Sir Robert Hunter (1844-1913)
by Peter Judge

As one of the founders of the National Trust in the 1890s, Sir Robert Hunter’s legacy to Surrey and its cultural identity is immense. Building on his work, the trust now manages almost 6,000 hectares in our county – well over two per cent of the total land area. Hunter coordinated efforts to preserve Hindhead Commons, the Devil’s Punch Bowl and Reigate Hill, and shortly before his death in 1913, he led negotiations to save Box Hill from development. Without his involvement, the Surrey landscapes that have inspired countless artists, musicians and writers might well have been lost to us.

Robert Hunter was born in October 1844 and lived in south London for much of his childhood. After studying at University College London, he became a lawyer and began working for the Commons Preservation Society in 1867. His early successes included preventing the enclosure of Wimbledon Common and persuading the Corporation of London to purchase Epping Forest. Hunter’s move to Haslemere in 1883 coincided with him joining the General Post Office as its principal solicitor. He made an immediate impact on the local area and recruited author and local resident Arthur Conan Doyle to a campaign to protect Hindhead Commons. Following the Local Government Act of 1894, Hunter became the first Chairman of Haslemere Parish Council and embarked on an ambitious programme to improve the town’s infrastructure.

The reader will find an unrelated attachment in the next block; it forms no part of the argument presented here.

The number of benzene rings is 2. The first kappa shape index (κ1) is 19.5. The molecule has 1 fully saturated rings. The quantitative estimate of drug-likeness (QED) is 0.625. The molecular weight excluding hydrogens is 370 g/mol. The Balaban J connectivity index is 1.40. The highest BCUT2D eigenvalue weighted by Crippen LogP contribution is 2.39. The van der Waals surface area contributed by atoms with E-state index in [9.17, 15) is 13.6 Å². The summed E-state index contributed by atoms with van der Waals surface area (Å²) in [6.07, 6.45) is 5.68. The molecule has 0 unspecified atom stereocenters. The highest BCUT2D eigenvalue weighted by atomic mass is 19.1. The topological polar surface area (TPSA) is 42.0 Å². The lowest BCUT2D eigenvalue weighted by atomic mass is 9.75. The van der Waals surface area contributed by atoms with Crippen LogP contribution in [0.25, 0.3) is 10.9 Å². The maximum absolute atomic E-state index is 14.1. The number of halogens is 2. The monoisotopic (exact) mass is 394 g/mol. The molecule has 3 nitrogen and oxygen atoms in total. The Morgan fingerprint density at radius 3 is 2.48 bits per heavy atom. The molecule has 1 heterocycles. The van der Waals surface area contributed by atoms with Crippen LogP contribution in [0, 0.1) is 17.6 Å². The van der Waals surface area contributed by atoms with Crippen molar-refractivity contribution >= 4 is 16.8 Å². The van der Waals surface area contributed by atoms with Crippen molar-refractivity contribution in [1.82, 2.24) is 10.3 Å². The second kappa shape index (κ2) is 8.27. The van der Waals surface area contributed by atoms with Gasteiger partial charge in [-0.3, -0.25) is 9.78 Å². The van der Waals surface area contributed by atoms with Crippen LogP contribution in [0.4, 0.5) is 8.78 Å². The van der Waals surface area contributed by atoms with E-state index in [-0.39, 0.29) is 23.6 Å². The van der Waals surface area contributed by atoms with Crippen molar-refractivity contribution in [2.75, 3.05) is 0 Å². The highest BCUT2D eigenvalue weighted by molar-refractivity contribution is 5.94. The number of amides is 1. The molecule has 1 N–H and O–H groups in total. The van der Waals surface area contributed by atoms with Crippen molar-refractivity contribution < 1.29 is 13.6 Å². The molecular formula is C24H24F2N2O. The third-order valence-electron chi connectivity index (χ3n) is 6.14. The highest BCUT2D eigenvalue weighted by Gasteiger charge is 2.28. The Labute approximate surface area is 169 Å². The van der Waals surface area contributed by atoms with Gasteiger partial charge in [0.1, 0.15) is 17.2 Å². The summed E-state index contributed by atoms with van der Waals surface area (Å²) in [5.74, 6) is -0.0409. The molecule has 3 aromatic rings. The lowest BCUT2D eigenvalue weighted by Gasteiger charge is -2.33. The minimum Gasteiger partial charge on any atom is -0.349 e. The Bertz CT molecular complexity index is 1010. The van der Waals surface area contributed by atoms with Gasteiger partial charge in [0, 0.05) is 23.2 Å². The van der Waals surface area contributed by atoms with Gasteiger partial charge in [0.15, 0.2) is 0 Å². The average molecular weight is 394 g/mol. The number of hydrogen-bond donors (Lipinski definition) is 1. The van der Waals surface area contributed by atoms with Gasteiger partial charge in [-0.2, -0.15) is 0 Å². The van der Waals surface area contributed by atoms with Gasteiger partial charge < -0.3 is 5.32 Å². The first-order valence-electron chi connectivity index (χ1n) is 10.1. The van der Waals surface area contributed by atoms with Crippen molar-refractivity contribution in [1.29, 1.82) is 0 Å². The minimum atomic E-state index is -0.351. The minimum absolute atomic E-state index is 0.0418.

In the mid-1880s, Hunter began to work with Octavia Hill and Hardwicke Rawnsley on ideas for a new company to protect open spaces in England and Wales. Over the next ten years, the plans evolved into the organisation that we know today as the National Trust. Hunter was the first to suggest the name, which was formally adopted in July 1894. The trust was incorporated as a not-for-profit company the following year. As the first chairman, he steered the organisation through its first land acquisitions and secured an Act of Parliament in 1907 to enshrine its duties in law.

Under Hunter’s leadership, a committee of local residents purchased Hindhead Commons and the Devil’s Punch Bowl in 1904. The properties, previously owned by the swindler, Whitaker Wright, were transferred to ownership of the National Trust in December the following year. A similar campaign secured the future of Reigate Hill and shortly before his death in 1913, Hunter was heavily involved in the negotiations with Leopold Salmons and the Deepdene estate to protect the western part of Box Hill from development. All those who draw inspiration Surrey’s open spaces owe a deep debt to the work and enthusiasm of Robert Hunter, the pioneering conservationist.

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